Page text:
Forefoot running utilizes gravity acceleration to fuel forward momentum and it allows a runner to use less of their own mechanical energy. This is how gravity works in forefoot running.
Gravitational acceleration means an object is falling because gravity is pulling it down towards the ground, and therefore the object does not expend energy to fall. So, how exactly does the concept of graviational acceleration relate to saving energy in forefoot running?
Using Gravity Acceleration When Forefoot Running
Dr. Romanov, author of POSE running, uses the concept of falling by leaning at the ankles, not the hips, to fuel the momentum to move in the forward direction while forefoot running.
According to Dr. Romanov, in forefoot running, gravitational acceleration occurs as the body falls forward, meanwhile the foot is quickly released from the ground and floats up underneath the hips, similar to pistons popping up and down.
This movement strategy may use less energy than heel running as heel runners don’t fall forward, they reach out with the leg, taking larger steps in order to move forward. This is referred to as over-striding and may work against gravitational acceleration, possibly influencing earlier onset of muscular fatigue.
Forefoot Running May Allow For Greater Momentum
- a lesser vertical displacement means that at foot strike, collision force is reduced as foot strike position is much closer to the mass of the body in a forefoot strike than in a heel strike where collision force is much greater
- in a forefoot strike, there is no rapid, deceleration at foot strike which may allow for greater momentum. Less braking, more gliding
- conversely, in heel striking, there is a rapid, deceleration at heel strike which causes the system to abruptly stop at each step which may disrupt the stream of momentum
It All Starts with Bending the Knees
Keeping the knees softly bent, at whatever angle feels comfortable to you, while forefoot running really amplifies the spring element of the leg. In addition, bending the knees may actually help promote a forefoot strike landing with greater ease. How does this save energy?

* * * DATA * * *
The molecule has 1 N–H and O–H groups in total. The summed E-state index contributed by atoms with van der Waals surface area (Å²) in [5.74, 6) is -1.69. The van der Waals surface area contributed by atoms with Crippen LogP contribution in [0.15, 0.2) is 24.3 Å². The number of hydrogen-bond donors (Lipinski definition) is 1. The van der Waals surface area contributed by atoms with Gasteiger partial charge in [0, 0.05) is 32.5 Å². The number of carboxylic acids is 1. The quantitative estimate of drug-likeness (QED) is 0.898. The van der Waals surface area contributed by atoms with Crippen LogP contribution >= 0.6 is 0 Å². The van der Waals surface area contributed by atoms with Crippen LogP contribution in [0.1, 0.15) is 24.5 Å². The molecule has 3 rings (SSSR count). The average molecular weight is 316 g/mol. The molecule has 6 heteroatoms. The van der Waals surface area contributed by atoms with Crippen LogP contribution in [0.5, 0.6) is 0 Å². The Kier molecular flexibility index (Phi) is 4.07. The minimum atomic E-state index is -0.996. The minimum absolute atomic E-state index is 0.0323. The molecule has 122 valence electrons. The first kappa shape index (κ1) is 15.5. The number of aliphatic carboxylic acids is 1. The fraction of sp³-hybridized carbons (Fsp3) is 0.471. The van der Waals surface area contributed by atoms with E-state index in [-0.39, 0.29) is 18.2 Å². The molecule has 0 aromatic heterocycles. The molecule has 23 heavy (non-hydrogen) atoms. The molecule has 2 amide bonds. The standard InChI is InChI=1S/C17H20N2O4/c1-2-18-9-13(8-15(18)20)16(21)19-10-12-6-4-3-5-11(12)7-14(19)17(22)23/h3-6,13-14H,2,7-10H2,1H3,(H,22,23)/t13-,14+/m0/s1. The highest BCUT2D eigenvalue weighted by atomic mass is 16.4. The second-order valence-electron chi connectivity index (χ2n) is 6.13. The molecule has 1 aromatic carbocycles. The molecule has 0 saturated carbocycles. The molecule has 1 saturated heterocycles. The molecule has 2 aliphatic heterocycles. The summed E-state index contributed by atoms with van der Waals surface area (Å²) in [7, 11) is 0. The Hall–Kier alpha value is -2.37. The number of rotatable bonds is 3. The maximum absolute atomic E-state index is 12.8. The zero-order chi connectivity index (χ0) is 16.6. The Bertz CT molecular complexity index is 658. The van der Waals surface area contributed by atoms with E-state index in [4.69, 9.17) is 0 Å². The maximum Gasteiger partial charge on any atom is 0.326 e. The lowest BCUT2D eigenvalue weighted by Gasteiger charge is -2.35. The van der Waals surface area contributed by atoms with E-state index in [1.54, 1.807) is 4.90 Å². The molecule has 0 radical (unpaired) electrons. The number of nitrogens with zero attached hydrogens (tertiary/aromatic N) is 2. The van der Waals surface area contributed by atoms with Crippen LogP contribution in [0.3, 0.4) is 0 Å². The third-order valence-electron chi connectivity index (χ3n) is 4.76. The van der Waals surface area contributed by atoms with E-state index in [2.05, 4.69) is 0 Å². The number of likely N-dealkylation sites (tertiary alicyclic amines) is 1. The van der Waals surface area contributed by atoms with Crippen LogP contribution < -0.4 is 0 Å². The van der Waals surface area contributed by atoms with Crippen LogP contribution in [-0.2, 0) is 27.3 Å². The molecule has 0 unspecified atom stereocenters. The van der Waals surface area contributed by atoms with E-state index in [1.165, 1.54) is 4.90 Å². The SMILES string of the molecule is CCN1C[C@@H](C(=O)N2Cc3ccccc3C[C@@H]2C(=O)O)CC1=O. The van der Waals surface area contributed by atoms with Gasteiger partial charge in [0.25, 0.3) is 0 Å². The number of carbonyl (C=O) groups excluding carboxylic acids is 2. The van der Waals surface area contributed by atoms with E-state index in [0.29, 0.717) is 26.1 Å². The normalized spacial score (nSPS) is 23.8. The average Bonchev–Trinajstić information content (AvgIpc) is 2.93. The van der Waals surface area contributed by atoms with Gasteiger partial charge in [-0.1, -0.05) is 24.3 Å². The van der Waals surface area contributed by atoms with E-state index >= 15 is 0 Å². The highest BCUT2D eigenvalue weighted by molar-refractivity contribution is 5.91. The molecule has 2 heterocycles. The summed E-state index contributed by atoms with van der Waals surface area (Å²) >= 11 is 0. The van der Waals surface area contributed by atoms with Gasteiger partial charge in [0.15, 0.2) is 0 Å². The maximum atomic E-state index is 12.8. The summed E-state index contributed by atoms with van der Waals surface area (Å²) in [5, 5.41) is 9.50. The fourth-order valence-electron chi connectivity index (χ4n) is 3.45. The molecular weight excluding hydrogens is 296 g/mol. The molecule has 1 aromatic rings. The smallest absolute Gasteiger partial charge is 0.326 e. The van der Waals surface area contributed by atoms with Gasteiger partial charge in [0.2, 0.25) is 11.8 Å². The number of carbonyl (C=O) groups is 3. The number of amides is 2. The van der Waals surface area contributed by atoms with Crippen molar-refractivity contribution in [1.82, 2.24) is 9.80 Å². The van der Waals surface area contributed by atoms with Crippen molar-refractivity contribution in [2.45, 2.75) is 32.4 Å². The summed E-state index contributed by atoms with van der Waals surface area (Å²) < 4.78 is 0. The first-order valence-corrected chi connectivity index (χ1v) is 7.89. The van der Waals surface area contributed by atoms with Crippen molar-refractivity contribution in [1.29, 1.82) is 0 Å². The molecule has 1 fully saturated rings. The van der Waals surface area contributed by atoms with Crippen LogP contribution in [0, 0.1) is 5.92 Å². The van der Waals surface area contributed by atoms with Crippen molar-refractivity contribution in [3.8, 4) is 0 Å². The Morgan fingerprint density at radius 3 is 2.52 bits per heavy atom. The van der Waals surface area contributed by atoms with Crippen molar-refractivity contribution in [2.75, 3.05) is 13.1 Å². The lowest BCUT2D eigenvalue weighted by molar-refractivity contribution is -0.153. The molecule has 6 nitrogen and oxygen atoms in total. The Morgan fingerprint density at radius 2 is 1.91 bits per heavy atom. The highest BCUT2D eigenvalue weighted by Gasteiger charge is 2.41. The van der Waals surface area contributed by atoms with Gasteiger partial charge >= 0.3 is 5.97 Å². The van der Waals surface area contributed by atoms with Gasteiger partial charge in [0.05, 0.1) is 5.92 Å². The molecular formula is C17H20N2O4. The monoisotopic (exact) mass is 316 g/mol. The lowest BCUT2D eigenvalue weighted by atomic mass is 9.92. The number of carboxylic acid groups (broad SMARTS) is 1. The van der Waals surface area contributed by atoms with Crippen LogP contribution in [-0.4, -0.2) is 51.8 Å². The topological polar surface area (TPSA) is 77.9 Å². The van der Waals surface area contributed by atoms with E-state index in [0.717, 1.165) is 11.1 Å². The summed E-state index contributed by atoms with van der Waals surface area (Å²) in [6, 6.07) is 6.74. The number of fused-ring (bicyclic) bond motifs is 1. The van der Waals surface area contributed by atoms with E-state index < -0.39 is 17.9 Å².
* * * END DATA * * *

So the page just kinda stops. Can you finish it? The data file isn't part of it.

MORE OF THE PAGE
Bending the knees allows for favorable mechanical conditions to facilitate a forefoot strike, which requires greater use of the tendinous structures of the lower leg. Running with greater activity of the tendons of the leg has been implicated in energy conversation.
In contrast, in a 2010 study in Nature, Dr. Daniel Lieberman and his colleagues at Harvard University reported that in a heel strike, which often involves an unbent knee, the impact occurs under the ankle where the ankle was found to convert little translational energy into rotational energy and most of the translational kinetic energy was lost in the collision. In short, anytime energy is lost, that can’t be a good thing.
The Take Home Message
Ultimately, forefoot strike running may be more efficient than heel strike running as the mechanics of a forefoot strike running style may contribute to our ability to converse energy while running.
Lastly, by ‘activating’ the spring-like behavior of the leg by bending the knees and running forefoot, you will find your legs feel more relaxed than if you were heel striking. So, relax, fall, and let your legs naturally work as springs and see how it feels.
More Intriguing Reads From Run Forefoot:
- Heel Striking is Dangerous
- Heel Striking Footwear Causes Bunions
- Run Longer with Forefoot Running
- Obese People Run with Less Impact with Forefoot Running
- Achilles Tendonitis and Forefoot Strike Running
BSc Neurobiology; MSc Biomechanics candidate, ultra minimalist runner & founder of RunForefoot. I was a heel striker, always injured. I was inspired by the great Tirunesh Dibaba to try forefoot running. Now, I'm injury free. This is why I launched Run Forefoot, to advocate the health & performance benefits of forefoot running and to raise awareness on the dangers of heel striking, because the world needs to know.
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